The Effectiveness of Traditional Tools and Computer-Aided Technologies for Health and Safety Training in the Construction Sector: A Systematic Review
PubDate: Aug 2018
Teams: Univ. of Auckland;
Writers: Yifan Gao, Vicente Gonzalez, Tak Wing Yiu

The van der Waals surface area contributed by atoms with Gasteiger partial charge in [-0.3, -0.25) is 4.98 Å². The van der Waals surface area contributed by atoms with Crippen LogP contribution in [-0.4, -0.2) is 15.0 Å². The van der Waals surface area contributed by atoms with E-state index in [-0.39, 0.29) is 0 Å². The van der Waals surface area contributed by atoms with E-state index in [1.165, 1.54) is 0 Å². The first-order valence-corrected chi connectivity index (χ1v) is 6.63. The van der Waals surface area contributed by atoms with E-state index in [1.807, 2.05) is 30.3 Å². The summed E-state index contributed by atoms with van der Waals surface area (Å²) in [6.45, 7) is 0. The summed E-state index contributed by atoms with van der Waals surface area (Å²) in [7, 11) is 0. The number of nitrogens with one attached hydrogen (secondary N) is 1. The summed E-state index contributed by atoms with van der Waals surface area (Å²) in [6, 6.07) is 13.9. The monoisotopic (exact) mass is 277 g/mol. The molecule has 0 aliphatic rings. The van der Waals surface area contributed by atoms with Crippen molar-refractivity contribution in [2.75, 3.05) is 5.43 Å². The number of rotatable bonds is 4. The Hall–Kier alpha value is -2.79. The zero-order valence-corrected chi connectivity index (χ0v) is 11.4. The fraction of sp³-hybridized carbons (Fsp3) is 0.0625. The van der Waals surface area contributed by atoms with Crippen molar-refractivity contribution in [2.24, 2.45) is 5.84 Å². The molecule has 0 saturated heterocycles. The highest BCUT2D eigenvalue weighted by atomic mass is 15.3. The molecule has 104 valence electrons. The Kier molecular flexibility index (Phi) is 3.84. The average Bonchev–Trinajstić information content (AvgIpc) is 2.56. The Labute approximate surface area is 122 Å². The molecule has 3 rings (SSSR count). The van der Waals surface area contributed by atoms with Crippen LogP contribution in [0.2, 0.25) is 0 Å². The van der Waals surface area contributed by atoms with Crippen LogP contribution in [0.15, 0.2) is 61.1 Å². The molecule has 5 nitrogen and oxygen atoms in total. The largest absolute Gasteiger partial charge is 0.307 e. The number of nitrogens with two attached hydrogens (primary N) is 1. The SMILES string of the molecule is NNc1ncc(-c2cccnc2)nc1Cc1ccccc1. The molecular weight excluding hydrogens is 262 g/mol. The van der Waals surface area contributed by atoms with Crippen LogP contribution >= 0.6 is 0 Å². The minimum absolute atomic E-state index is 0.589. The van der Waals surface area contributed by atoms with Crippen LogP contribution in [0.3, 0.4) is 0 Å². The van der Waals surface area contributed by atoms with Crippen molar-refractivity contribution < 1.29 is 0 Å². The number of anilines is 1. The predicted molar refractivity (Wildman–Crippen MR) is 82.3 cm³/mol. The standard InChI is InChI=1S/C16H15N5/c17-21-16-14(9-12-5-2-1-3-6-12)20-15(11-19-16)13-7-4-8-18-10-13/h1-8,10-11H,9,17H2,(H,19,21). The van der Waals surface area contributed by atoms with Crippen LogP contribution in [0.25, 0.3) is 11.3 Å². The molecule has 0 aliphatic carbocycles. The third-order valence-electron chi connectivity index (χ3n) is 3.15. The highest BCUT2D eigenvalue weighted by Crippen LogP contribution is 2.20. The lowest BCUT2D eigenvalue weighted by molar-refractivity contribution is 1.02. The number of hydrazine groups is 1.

For workers, the exposure to on-site hazards can result in fatalities and serious injuries. To improve safety outcomes, different approaches have been implemented for health and safety training in the construction sector, such as traditional tools and computer-aided technologies (e.g., serious games and virtual reality). However, the effectiveness of these approaches has been barely explored. In order to bridge this gap, a systematic review of existing studies was conducted. Unlike previous review studies in this field that focused on uncovering the technology characters and challenges, this study mainly evaluated the effectiveness of training using traditional tools and computer-aided technologies on the well-being of individuals. Measures of the effectiveness included knowledge acquisition, unsafe behaviour alteration, and injury rate reduction. Results indicated that: 1. the effectiveness of traditional tools is sufficiently supported by statistical evidence; and 2. the use of computer-aided technologies has evidence to support its effectiveness, but more solid evidence is required to support this statement. It was also found that the overall performance of computer-aided technologies is superior in several technical aspects compared to traditional tools, namely, representing actual workplace situations, providing text-free interfaces, having better user engagement, and being more cost-efficient. Finally, using the systematic review findings, a theoretical framework is proposed as a potential solution to help future research in this field systematically examine the effectiveness and usability of their approaches. This framework is theoretical in nature and requires further validation. A further study is therefore proposed to test and validate this framework.